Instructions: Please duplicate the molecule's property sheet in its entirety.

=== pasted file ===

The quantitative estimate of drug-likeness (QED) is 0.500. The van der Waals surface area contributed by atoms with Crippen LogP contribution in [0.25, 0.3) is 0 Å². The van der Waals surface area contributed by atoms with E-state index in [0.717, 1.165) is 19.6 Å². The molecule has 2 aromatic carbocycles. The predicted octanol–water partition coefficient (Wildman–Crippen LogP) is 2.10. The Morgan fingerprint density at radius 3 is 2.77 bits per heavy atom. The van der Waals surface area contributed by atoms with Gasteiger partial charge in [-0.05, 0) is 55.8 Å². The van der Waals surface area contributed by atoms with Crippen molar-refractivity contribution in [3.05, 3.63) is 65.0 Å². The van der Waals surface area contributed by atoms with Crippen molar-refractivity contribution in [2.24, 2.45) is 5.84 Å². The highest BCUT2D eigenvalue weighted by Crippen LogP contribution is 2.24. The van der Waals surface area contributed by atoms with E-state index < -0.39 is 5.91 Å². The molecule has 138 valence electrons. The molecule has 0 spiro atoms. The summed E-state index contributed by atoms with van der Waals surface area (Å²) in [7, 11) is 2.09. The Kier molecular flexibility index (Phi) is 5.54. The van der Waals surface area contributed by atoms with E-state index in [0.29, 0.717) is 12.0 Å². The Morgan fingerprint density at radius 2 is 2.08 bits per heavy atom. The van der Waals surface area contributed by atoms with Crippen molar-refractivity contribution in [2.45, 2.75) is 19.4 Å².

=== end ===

The quantitative estimate of drug-likeness (QED) is 0.500. The van der Waals surface area contributed by atoms with Crippen LogP contribution in [0.25, 0.3) is 0 Å². The van der Waals surface area contributed by atoms with E-state index in [0.717, 1.165) is 19.6 Å². The molecule has 2 aromatic carbocycles. The predicted octanol–water partition coefficient (Wildman–Crippen LogP) is 2.10. The Morgan fingerprint density at radius 3 is 2.77 bits per heavy atom. The van der Waals surface area contributed by atoms with Gasteiger partial charge in [-0.05, 0) is 55.8 Å². The van der Waals surface area contributed by atoms with Crippen molar-refractivity contribution in [3.05, 3.63) is 65.0 Å². The van der Waals surface area contributed by atoms with Crippen molar-refractivity contribution in [2.24, 2.45) is 5.84 Å². The highest BCUT2D eigenvalue weighted by Crippen LogP contribution is 2.24. The van der Waals surface area contributed by atoms with E-state index < -0.39 is 5.91 Å². The molecule has 138 valence electrons. The molecule has 0 spiro atoms. The summed E-state index contributed by atoms with van der Waals surface area (Å²) in [7, 11) is 2.09. The Kier molecular flexibility index (Phi) is 5.54. The van der Waals surface area contributed by atoms with E-state index in [0.29, 0.717) is 12.0 Å². The Morgan fingerprint density at radius 2 is 2.08 bits per heavy atom. The van der Waals surface area contributed by atoms with Crippen molar-refractivity contribution in [2.45, 2.75) is 19.4 Å².